Net Neutrality

Net Neutrality: Government Takeover of the Internet

What is Net Neutrality?

We all know there are different types of content on the internet–emails, websites, photos, videos, etc.  Certain types of content (especially videos and very large files) take a lot more bandwidth than other types of content.  Think of the internet as a highway, and content as cars.  A simple email with no attachments is like a small, fast sports car.  It can get from point A to point B in a zip.  A You Tube video is more like a big bus.  It gets from point A to point B, but has to go a lot slower because of it’s size.  When the smaller, faster sports cars get stuck behind the big bus, it slows them down significantly.  In order to keep the smaller content like emails from getting slowed down by large files and videos, Internet Service Providers (ISPs) prioritize content that takes less bandwidth.  This would be akin to a fast lane on a highway just for small, fast cars.

Net Neutrality is the principle that all content should be treated equally no matter the size or amount of bandwidth they use.  The Federal Communications Commission (FCC) is currently considering a regulatory scheme that would enforce this principle prohibiting ISPs from prioritizing certain kinds of content over others.

Why is this a bad thing?

Net Neutrality is ultimately a huge power grab for the FCC.  It would be the first time in history the internet would be subject to regulation by the federal government.  The FCC is becoming increasingly irrelevant with more and more of our daily communication moving to the internet from radio and television.  The Net Neutrality movement is essentially a way to justify its continued existence.

Net Neutrality would at its base, be another federal government take over, this time, control of the internet.  It will allow the federal government to regulate how ISPs manage content and data that travels across their networks.  This will result in more congestion on the internet and less investment in broadband expansion.

History of Net Neutrality

The FCC has already attempted to enforce Net Neutrality and was prevented from doing so by a federal court in April 2010.  The Federal Court of Appeals in DC said the FCC was trying to “shatter” the bounds of their legal authority by regulating the Internet.  As a result, the FCC is now trying to reclassify the internet as a Title II “telecommunications service” which would allow them to enact Net Neutrality as well as many other harmful provisions.  Title II contains 40+ provisions that were created to address monopoly telephone carriers during WWII.  The FCC claims that they are only going to enforce 6 of these provisions and forebear the rest.  The forebearance, however, is not legally binding and they could enforce any of the provisions they choose.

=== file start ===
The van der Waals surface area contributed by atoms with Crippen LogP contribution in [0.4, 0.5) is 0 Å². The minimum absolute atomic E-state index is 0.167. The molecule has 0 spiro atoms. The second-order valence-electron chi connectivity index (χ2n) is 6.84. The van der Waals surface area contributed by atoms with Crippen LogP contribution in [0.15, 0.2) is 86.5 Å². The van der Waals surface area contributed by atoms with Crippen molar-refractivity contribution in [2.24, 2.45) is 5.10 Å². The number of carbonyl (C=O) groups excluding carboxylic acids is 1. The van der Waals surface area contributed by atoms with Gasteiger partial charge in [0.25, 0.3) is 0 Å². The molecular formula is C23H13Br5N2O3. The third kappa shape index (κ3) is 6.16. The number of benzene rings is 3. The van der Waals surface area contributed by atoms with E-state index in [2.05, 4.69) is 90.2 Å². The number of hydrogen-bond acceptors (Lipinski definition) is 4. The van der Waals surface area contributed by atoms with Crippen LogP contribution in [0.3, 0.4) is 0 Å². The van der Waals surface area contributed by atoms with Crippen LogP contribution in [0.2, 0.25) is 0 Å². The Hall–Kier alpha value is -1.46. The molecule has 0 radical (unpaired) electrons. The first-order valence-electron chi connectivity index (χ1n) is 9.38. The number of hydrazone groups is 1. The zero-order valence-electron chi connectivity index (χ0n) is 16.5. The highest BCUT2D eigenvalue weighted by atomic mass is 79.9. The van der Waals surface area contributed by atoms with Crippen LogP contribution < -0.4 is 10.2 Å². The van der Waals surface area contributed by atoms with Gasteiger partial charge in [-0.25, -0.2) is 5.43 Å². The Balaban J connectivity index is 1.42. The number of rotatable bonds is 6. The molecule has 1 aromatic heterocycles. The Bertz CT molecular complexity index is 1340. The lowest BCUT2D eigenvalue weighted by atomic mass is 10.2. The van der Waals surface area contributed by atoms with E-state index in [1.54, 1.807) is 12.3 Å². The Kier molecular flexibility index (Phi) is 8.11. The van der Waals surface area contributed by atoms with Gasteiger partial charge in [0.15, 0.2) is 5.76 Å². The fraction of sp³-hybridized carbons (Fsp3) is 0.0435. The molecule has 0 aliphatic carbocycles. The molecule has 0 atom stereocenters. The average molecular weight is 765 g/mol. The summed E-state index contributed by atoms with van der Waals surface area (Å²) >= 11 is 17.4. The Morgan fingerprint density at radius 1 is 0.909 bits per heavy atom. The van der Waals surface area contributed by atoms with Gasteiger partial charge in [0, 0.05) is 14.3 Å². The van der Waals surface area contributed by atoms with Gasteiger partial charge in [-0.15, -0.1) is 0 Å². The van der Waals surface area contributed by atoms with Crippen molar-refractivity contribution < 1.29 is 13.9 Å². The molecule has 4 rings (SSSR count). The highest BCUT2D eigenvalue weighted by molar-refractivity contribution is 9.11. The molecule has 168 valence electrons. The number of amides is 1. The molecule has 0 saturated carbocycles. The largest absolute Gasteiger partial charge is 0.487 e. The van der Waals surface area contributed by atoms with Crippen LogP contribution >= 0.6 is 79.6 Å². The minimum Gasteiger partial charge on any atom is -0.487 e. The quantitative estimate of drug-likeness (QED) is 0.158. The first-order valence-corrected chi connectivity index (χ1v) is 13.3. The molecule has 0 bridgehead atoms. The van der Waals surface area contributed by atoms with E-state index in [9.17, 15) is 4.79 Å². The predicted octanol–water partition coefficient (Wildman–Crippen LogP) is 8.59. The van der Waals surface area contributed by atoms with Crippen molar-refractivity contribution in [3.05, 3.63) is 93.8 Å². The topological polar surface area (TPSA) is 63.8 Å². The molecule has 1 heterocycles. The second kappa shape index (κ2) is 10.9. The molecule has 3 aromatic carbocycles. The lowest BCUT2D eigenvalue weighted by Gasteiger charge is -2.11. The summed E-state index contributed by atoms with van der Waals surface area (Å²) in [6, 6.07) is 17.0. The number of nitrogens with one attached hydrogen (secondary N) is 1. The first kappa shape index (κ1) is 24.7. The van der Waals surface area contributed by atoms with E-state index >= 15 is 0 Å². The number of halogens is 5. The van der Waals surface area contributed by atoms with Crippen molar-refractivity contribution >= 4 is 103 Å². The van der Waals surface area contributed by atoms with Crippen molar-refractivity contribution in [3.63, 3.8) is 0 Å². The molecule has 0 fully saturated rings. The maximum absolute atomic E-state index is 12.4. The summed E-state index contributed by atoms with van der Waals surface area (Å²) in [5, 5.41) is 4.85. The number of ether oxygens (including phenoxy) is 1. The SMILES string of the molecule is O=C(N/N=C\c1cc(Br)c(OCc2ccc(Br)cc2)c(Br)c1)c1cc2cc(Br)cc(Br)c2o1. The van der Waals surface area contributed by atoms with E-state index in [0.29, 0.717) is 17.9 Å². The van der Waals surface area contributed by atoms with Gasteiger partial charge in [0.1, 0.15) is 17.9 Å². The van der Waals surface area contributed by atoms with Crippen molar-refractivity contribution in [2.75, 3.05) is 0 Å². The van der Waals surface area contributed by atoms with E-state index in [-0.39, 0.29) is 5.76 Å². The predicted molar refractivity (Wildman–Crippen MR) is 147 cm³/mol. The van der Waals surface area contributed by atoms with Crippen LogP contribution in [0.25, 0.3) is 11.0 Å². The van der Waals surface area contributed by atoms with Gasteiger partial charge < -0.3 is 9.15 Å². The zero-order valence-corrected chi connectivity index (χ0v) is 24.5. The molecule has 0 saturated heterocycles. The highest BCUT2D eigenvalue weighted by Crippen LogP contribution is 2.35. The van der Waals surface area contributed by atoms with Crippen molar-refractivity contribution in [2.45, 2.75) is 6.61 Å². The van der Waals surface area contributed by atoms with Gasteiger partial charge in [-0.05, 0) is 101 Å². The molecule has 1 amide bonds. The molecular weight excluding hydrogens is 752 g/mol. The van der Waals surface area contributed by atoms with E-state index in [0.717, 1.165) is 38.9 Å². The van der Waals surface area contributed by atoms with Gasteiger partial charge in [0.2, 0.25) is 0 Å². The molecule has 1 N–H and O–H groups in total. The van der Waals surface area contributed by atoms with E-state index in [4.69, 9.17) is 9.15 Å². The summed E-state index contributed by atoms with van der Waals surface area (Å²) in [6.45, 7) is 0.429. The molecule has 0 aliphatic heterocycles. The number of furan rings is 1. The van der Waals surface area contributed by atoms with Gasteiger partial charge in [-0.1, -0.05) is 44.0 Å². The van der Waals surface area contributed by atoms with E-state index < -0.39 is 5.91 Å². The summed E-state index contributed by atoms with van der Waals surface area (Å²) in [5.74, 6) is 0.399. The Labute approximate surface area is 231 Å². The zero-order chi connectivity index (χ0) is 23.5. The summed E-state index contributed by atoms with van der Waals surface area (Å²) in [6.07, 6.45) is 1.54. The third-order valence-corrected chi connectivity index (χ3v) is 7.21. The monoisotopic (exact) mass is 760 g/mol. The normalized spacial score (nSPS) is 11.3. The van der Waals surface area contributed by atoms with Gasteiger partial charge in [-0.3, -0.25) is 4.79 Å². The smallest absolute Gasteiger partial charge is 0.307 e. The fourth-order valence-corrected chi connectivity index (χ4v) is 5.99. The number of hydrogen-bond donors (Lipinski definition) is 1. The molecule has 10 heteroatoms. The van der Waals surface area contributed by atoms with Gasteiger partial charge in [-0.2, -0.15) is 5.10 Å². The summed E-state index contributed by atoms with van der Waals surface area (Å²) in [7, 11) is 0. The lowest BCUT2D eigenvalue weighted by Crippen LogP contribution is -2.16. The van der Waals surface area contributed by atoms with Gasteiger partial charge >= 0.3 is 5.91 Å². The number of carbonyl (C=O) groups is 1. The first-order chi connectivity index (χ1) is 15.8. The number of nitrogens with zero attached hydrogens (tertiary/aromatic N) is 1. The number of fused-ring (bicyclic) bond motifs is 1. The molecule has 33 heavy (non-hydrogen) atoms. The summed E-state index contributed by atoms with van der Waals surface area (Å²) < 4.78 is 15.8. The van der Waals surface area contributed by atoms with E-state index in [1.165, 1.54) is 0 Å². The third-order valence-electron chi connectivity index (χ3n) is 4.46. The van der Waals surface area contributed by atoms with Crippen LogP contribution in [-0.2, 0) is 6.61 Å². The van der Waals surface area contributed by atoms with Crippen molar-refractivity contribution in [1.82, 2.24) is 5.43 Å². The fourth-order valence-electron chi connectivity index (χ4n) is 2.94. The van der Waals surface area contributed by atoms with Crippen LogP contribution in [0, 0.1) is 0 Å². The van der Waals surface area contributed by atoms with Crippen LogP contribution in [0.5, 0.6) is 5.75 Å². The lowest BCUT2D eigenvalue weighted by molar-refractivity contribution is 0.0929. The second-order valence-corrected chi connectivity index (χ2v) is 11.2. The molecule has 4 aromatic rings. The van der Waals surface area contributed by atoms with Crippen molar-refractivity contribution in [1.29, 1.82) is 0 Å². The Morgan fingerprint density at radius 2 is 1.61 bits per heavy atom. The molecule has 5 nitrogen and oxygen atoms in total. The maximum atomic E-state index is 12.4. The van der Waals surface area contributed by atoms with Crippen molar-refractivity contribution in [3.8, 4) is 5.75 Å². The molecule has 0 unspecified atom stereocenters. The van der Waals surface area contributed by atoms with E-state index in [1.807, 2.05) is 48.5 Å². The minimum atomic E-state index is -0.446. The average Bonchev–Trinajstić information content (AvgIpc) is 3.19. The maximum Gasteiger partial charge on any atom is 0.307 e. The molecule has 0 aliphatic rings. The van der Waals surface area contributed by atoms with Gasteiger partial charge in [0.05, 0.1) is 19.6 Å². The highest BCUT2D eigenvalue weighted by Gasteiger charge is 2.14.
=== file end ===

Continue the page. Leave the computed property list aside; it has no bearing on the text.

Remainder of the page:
One of the worrisome provisions in Title II would allow the FCC to set price controls.  They claim they don’t intend to enforce this provision, but they would have a wide open path to set rates for internet service.  Most ISPs currently have a tiered pricing system.  A consumer who just uses the internet to check email and look up the occasional website doesn’t have the same bandwidth needs as someone who downloads a lot of You Tube videos or files.  Thus, ISPs allow consumers to choose a wireless plan that best fits their needs.  FCC enforcement of Net Neutrality will likely eliminate that option.

Who is behind the push for Net Neutrality?

An organization called Free Press is the most vocal advocate for Net Neutrality.  Free Press is a neo-Marxist group whose goal is to eliminate all private media in this country.  They have repeatedly said that Net Neutrality is the first step toward eliminating private media and making broadband service a public utility.  Google has been another ardent supporter of Net Neutrality.  The concern of content providers like Google is that the ISPs will want to charge them to prioritize their content.

While the concerns of content providers are understandable, prioritizing can actually be a good thing.  It creates a fast lane for companies that want to create a high amount of data.  Google is afraid they will have to pay extra for that fast lane.  That too, is not necessarily a bad thing.  Allowing companies to pay extra to make sure that their product is delivered on time is not a new concept.  Many companies switched from USPS to Fed Ex even though Fed Ex was more expensive, because they wanted to make sure their products got delivered on time.  This would also provide another source of revenue for broadband expansion.

What’s the status of the Net Neutrality debate?

The coalition against Net Neutrality is bi-partisan with all House Republicans and 77 House and Senate Democrats sending a letter to the FCC in opposition.  Reports are that the FCC has ended all talks with ISPs at the behest of Free Press, which would seem to be a step toward Title II regulation.  However, there are signs that Google and some of the other content providers are concerned about the possibility of overburdensome regulations under Title II and have stepped back their efforts in favor of Net Neutrality.  Google and Verizon are reportedly in talks, and Amazon is attempting to broker a compromise on Title II reclassification.  It is looking more and more like content providers are going to be forced to work with ISPs to provide the best product to the consumer; thus, enabling free market forces to work without the heavy hand of government.

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